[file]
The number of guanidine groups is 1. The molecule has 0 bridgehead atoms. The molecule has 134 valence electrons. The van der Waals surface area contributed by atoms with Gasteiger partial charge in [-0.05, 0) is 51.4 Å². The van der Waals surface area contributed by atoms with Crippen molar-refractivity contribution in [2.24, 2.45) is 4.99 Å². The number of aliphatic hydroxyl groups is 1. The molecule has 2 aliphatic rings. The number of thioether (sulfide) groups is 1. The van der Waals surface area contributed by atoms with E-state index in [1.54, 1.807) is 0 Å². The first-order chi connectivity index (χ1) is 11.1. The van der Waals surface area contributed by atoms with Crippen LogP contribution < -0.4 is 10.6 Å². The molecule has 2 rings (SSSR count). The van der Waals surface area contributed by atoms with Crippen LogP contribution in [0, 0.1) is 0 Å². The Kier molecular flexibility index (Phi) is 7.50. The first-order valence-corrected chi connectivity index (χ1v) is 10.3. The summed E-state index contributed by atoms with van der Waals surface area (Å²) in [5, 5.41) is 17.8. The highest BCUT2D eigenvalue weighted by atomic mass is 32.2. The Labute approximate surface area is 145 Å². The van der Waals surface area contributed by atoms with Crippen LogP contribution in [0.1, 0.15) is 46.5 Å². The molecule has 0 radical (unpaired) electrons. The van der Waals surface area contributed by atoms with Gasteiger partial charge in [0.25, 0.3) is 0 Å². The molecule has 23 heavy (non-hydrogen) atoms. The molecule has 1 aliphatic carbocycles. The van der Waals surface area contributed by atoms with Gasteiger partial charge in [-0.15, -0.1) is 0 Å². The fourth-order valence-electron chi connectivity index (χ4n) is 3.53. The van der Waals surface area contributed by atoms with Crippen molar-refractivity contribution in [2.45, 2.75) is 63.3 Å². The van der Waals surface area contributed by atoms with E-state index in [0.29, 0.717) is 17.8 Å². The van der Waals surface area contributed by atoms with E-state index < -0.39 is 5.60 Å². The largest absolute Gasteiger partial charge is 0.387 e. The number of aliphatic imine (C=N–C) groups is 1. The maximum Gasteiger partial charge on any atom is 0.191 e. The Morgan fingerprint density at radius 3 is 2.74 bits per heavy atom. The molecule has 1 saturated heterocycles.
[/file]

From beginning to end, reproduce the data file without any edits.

The number of guanidine groups is 1. The molecule has 0 bridgehead atoms. The molecule has 134 valence electrons. The van der Waals surface area contributed by atoms with Gasteiger partial charge in [-0.05, 0) is 51.4 Å². The van der Waals surface area contributed by atoms with Crippen molar-refractivity contribution in [2.24, 2.45) is 4.99 Å². The number of aliphatic hydroxyl groups is 1. The molecule has 2 aliphatic rings. The number of thioether (sulfide) groups is 1. The van der Waals surface area contributed by atoms with E-state index in [1.54, 1.807) is 0 Å². The first-order chi connectivity index (χ1) is 11.1. The van der Waals surface area contributed by atoms with Crippen LogP contribution < -0.4 is 10.6 Å². The molecule has 2 rings (SSSR count). The van der Waals surface area contributed by atoms with Crippen LogP contribution in [0, 0.1) is 0 Å². The Kier molecular flexibility index (Phi) is 7.50. The first-order valence-corrected chi connectivity index (χ1v) is 10.3. The summed E-state index contributed by atoms with van der Waals surface area (Å²) in [5, 5.41) is 17.8. The highest BCUT2D eigenvalue weighted by atomic mass is 32.2. The Labute approximate surface area is 145 Å². The van der Waals surface area contributed by atoms with Crippen LogP contribution in [0.1, 0.15) is 46.5 Å². The molecule has 0 radical (unpaired) electrons. The van der Waals surface area contributed by atoms with Gasteiger partial charge in [0.25, 0.3) is 0 Å². The molecule has 23 heavy (non-hydrogen) atoms. The molecule has 1 aliphatic carbocycles. The van der Waals surface area contributed by atoms with Gasteiger partial charge in [-0.15, -0.1) is 0 Å². The fourth-order valence-electron chi connectivity index (χ4n) is 3.53. The van der Waals surface area contributed by atoms with Crippen molar-refractivity contribution in [2.45, 2.75) is 63.3 Å². The van der Waals surface area contributed by atoms with E-state index in [0.29, 0.717) is 17.8 Å². The van der Waals surface area contributed by atoms with E-state index < -0.39 is 5.60 Å². The largest absolute Gasteiger partial charge is 0.387 e. The number of aliphatic imine (C=N–C) groups is 1. The maximum Gasteiger partial charge on any atom is 0.191 e. The Morgan fingerprint density at radius 3 is 2.74 bits per heavy atom. The molecule has 1 saturated heterocycles.